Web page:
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To achieve better sleep, Edwards recommends shutting down your smartphone and other devices an hour before bed and having your last meal before 7 p.m.

“What’s the effect? Better weight and appetite management, more energy and a better life.”

For most healthy adults, at least seven hours of sleep is recommended each night.

4. Poor diet and nutrition

There’s a reason for the adage “you are what you eat,” Connor said.

“The body is fueled by what goes into it, and if it’s not getting the vitamins, nutrients or enough protein to produce adequate energy, it can lead to feelings of fatigue and a lack of energy and vitality.”

man picks fruits and veggies out of the fridge

Experts recommend a clean diet that is high in nutrients, low in refined sugar, high in fiber — and with moderate protein levels. (iStock)

Dr. Sulagna Misra, M.D., BCMAS, founder of Misra Wellness in Los Angeles, recommends a clean diet that is high in nutrients, low in refined sugar, high in fiber, and with moderate protein levels.

“Preparing clean, healthy foods at home can assist in improving health and boosting energy and vitality,” she told Fox News Digital.

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Misra is also a proponent of prebiotics and probiotics. 

“Studies have shown that Lactobacillus rhamnosus (a gut-friendly bacteria) can help decrease inflammation, improve dental health, boost mood and improve overall gut health,” she said.

Every man is different, but some may benefit from taking peptide supplements, which are proteins made up of amino acid molecules, Misra said.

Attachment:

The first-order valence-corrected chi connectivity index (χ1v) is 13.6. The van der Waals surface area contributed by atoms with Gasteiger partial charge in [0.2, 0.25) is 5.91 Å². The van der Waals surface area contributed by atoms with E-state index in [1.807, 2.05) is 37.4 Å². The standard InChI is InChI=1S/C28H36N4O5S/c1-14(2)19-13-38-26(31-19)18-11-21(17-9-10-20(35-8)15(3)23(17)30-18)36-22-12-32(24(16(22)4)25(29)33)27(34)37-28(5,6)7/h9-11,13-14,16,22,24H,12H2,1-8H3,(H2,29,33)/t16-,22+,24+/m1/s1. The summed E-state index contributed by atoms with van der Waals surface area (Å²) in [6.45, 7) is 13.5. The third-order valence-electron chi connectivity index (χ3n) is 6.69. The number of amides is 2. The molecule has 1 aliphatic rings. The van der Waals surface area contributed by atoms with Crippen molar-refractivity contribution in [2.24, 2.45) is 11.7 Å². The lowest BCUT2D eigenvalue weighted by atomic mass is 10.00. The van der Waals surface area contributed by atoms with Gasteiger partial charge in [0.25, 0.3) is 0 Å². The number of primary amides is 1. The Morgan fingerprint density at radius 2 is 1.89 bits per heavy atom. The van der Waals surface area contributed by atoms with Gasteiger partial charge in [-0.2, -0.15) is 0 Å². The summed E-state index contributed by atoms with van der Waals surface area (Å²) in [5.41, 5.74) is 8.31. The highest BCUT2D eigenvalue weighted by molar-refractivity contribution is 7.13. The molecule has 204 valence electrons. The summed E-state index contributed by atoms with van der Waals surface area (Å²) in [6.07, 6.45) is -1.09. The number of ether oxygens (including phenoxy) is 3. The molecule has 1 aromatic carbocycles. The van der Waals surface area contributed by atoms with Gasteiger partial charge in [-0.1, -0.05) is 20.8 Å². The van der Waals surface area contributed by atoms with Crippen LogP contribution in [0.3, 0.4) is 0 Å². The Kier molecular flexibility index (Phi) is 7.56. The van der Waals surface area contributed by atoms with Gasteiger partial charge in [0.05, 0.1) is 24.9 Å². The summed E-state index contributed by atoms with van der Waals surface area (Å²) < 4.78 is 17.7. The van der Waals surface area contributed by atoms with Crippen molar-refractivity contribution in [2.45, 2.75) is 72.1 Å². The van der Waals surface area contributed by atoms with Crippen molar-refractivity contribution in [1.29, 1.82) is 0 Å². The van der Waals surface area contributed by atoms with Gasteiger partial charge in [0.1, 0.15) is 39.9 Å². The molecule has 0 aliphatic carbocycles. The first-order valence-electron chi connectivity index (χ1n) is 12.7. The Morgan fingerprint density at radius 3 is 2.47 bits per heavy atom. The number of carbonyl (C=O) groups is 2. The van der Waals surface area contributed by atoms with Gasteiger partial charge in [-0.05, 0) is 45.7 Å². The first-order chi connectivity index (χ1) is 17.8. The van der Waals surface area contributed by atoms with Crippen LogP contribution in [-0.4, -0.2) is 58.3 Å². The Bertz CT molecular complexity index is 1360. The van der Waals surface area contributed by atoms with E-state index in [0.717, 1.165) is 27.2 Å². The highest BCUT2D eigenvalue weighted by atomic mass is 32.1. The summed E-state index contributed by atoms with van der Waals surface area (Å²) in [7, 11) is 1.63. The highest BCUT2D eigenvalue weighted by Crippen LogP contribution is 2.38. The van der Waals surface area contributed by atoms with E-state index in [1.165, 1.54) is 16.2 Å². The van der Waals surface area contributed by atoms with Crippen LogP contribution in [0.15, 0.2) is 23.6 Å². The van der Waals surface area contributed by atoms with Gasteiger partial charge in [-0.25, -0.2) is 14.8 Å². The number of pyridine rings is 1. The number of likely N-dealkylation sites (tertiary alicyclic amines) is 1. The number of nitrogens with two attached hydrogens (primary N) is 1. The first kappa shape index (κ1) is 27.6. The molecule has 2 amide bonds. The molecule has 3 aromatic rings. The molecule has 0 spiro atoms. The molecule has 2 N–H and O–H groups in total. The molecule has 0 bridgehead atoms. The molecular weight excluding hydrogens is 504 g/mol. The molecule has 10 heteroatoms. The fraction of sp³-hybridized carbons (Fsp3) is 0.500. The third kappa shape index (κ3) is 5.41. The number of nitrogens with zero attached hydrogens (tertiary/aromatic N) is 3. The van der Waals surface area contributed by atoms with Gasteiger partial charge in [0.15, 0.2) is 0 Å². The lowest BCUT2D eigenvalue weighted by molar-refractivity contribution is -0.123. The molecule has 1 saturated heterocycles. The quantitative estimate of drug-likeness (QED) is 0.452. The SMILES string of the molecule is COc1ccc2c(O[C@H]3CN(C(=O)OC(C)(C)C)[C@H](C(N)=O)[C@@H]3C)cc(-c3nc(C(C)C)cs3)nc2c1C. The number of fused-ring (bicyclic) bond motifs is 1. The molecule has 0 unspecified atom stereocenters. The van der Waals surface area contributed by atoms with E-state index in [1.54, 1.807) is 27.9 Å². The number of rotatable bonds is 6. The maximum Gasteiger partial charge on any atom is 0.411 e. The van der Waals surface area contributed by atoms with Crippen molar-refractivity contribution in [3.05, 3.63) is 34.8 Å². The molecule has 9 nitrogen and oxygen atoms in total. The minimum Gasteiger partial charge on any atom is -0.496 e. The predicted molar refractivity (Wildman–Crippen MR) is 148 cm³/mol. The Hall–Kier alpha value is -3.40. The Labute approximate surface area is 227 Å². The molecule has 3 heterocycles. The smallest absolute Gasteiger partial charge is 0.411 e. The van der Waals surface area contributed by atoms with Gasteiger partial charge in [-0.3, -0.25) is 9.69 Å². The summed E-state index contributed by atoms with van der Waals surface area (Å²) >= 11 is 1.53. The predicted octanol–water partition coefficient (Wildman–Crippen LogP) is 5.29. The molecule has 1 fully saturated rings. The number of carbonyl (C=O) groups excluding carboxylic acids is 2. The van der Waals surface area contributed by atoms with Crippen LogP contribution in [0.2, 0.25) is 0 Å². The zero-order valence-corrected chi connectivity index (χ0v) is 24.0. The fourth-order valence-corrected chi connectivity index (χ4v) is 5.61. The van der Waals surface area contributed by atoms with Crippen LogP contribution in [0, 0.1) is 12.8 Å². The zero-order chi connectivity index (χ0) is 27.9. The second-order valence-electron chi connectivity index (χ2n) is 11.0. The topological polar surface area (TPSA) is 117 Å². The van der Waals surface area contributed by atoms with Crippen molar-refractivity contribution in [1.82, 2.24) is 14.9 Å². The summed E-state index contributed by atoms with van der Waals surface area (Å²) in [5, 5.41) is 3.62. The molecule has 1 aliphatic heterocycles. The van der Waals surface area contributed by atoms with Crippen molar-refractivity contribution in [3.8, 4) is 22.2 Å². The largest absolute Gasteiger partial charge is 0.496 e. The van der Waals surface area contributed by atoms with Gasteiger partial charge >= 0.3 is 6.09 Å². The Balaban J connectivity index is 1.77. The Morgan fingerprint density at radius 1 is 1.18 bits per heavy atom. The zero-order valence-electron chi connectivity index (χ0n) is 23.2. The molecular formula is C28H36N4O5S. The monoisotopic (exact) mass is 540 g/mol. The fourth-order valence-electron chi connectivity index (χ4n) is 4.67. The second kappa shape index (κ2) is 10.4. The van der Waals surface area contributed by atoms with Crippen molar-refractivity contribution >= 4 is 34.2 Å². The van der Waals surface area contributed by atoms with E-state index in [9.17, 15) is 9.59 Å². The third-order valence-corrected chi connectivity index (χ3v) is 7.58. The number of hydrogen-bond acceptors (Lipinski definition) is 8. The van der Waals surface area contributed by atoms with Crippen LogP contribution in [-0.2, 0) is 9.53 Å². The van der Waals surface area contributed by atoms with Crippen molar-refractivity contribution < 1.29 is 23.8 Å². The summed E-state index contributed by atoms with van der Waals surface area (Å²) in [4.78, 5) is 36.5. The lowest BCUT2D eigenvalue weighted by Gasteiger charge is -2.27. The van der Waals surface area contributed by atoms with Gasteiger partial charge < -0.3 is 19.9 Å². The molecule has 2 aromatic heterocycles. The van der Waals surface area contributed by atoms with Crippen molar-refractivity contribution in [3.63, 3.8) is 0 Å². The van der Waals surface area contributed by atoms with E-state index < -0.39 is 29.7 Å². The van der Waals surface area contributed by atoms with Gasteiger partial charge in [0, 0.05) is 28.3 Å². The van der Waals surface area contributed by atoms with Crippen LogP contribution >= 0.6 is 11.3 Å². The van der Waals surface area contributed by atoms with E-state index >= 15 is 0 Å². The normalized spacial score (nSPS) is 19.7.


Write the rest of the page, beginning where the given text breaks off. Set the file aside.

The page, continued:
“Movement is the secret sauce to more vitality, more energy, and a longer, more independent life.”

“More studies are unfolding related to their role in inflammation, sleep, cognition and gut health.”

Anyone considering supplements should see a doctor for a personalized assessment, she added.

5. Unmanaged stress

Stress can be triggered by mental, physical and emotional factors, Connor said, and it can also contribute to poor sleep, lack of physical activity and/or poor diet, creating a vicious cycle. 

“When the body experiences stress, it releases cortisol and adrenaline, and over time, the constant excess release of these hormones can be mentally and physically exhausting,” she said. 

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Studies have also shown that stress can drain the body of micronutrients like B vitamins and magnesium, making it more difficult to metabolize protein for energy and to fall asleep, she added.

Incorporating more exercise and better sleep into your routine will help to offset unhealthy stress levels, experts agree, along with engaging in stress management techniques such as meditation, yoga or therapy.

6. Neglected health care

Many men make the mistake of not seeing a doctor until something is “wrong,” according to Dr. Rich Joseph, national director of performance medicine at Restore Hyper Wellness in Austin, Texas. 

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“Men should make preventative care a habit, and that includes regular visits to a medical professional to have an annual physical and blood work performed,” he told Fox News Digital.

“We can go decades without a serious issue, but that proactive, preventative care makes it easier to detect when an issue does pop up, because we’ve created that year-over-year baseline.”

Obese man with doctor

Many men make the mistake of not seeing a doctor until something is “wrong,” a doctor told Fox News Digital. (iStock)

This is particularly true for men entering their late 30s and early 40s, Joseph said, which is when health problems often begin to creep up. 

Men should especially seek medical attention if they notice a loss of interest in activities they previously enjoyed or experience significant weight change without effort, as these could be symptoms of a more serious health issue, Connor warned. 

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“A medical expert can help identify the cause of the lack of energy and create an individualized course of treatment for their patients’ needs.”